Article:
Joining hundreds of Detroit’s nonprofit and neighborhood organizations, Arise Detroit aims to get all residents involved in bettering their communities.
rise Detroit Director Luther Keith didn’t truly understand the reach of his organization until one day after leaving a meeting downtown.
“I had on my power suit. I’d just been to a big, heavy meeting and I was walking past a bus station where a lot of homeless people hung out,” Keith says. “And some guy starts walking towards me, his clothes are dirty and raggedy, it didn’t look like he had two cents to rub together. As I walk by, he stops and says, ‘Luther Keith! How’s Arise Detroit doing?’ Now if this guy, who doesn’t have a dime, if he cares enough to know what Arise Detroit is trying to do, then what excuse do any of us have to say ‘It’s not my problem’?”
A lifelong Detroiter, Keith began his career as a journalist, covering the city in various capacities for The Detroit News until retiring in 2005 to build Arise Detroit.
“It was a very smooth transition to take the skills and the credibility I’ve built in the community and apply it to create an organization,” Keith says.
As a nonprofit community mobilization coalition, Arise Detroit supports and connects volunteers with a network of more than 400 nonprofits, churches, block clubs and community groups. The organization helps with marketing and gaining media exposure for various community groups to raise their profiles and help them better serve their audiences. Arise Detroit’s weekly newsletter also serves as a platform to spread awareness about smaller community events and volunteer opportunities.
“We serve all communities, from the most affluent to the most economically challenged,” Keith says. “Our goal is to serve everyone and to connect with everyone.”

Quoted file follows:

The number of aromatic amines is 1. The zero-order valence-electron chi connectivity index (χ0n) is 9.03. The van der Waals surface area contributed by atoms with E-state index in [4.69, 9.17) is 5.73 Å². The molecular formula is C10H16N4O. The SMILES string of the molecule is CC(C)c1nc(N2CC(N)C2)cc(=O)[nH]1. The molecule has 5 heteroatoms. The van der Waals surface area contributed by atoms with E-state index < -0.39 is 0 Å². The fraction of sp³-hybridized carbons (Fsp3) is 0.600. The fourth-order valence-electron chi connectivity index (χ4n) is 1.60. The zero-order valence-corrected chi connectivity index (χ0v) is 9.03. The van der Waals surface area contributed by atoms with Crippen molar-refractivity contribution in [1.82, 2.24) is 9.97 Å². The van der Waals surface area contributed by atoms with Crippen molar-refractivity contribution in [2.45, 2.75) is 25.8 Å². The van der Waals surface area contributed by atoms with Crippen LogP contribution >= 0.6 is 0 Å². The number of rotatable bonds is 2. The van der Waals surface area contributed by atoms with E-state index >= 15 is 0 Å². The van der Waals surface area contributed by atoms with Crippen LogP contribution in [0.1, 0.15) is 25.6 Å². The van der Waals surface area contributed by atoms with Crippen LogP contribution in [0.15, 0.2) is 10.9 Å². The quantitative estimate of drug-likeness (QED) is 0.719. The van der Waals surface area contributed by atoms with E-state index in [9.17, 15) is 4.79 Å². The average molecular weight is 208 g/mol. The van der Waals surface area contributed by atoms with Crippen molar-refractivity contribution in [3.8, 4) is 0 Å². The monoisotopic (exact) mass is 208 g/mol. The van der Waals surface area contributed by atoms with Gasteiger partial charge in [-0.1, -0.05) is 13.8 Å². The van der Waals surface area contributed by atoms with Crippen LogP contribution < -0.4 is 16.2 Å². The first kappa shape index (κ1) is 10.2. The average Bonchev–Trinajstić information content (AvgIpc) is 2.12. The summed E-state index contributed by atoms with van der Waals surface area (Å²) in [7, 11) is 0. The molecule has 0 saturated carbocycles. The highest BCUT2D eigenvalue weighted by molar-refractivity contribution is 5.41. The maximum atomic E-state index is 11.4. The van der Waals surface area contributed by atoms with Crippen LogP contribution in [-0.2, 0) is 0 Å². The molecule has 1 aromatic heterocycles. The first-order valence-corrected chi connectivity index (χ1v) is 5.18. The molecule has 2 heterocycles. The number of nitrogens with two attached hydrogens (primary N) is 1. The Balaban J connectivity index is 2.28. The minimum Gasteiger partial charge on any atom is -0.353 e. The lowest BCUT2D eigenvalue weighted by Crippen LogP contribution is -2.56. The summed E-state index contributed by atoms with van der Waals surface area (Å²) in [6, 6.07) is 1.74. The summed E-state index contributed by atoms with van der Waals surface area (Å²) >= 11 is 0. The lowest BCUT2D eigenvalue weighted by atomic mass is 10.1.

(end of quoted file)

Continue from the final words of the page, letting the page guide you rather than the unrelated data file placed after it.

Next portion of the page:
The organization’s annual event Neighborhoods Day, perhaps its most notable endeavor, brings the community together for a day of service in Detroit’s neighborhoods. Last year, they joined a record 324 community volunteer events and projects throughout the city on the same day.
It also hosts an annual Neighborhood Summit event that takes place in November, and includes a full day of workshops teaching people how to form block clubs, tackle crime and other ways to improve their neighborhoods – no matter how small.
“You can’t measure everything by the size of a skyscraper,” Keith says. “But people are so stuck on bricks and mortar that unless they see a big project, they figure nothing is going on.
“Detroit has plenty of challenges. We have not arrived. But some people will drive through a neighborhood and they’ll see blight and say, ‘Well, nobody’s doing anything in Detroit. Look at these blighted houses.’ The fact that Detroit still has blight, still has crime, still has poverty, does not mean that we are not moving the needle,” Keith says. “For all the people who want to ‘cluck cluck’ about things not being done, tell them to give me a phone call. Let’s put them to work.”